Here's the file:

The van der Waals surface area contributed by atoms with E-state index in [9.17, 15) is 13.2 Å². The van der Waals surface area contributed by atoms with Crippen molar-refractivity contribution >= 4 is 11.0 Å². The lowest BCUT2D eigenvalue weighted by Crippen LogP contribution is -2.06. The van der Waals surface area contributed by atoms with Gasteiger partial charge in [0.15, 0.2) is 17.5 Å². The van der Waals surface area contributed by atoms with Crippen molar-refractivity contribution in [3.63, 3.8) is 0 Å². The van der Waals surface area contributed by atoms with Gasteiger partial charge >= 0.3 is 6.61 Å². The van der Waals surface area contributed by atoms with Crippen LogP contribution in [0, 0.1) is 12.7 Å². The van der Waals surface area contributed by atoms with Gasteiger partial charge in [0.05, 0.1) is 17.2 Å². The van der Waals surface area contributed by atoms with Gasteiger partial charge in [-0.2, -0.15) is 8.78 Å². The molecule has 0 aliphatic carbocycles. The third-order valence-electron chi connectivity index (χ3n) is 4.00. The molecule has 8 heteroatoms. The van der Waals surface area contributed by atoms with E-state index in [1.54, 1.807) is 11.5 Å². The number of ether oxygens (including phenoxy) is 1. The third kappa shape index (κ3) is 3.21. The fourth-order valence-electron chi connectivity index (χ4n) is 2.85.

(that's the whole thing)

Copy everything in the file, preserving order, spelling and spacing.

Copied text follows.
The van der Waals surface area contributed by atoms with E-state index in [9.17, 15) is 13.2 Å². The van der Waals surface area contributed by atoms with Crippen molar-refractivity contribution >= 4 is 11.0 Å². The lowest BCUT2D eigenvalue weighted by Crippen LogP contribution is -2.06. The van der Waals surface area contributed by atoms with Gasteiger partial charge in [0.15, 0.2) is 17.5 Å². The van der Waals surface area contributed by atoms with Crippen molar-refractivity contribution in [3.63, 3.8) is 0 Å². The van der Waals surface area contributed by atoms with Gasteiger partial charge >= 0.3 is 6.61 Å². The van der Waals surface area contributed by atoms with Crippen LogP contribution in [0, 0.1) is 12.7 Å². The van der Waals surface area contributed by atoms with Gasteiger partial charge in [0.05, 0.1) is 17.2 Å². The van der Waals surface area contributed by atoms with Gasteiger partial charge in [-0.2, -0.15) is 8.78 Å². The molecule has 0 aliphatic carbocycles. The third-order valence-electron chi connectivity index (χ3n) is 4.00. The molecule has 8 heteroatoms. The van der Waals surface area contributed by atoms with E-state index in [1.54, 1.807) is 11.5 Å². The number of ether oxygens (including phenoxy) is 1. The third kappa shape index (κ3) is 3.21. The fourth-order valence-electron chi connectivity index (χ4n) is 2.85.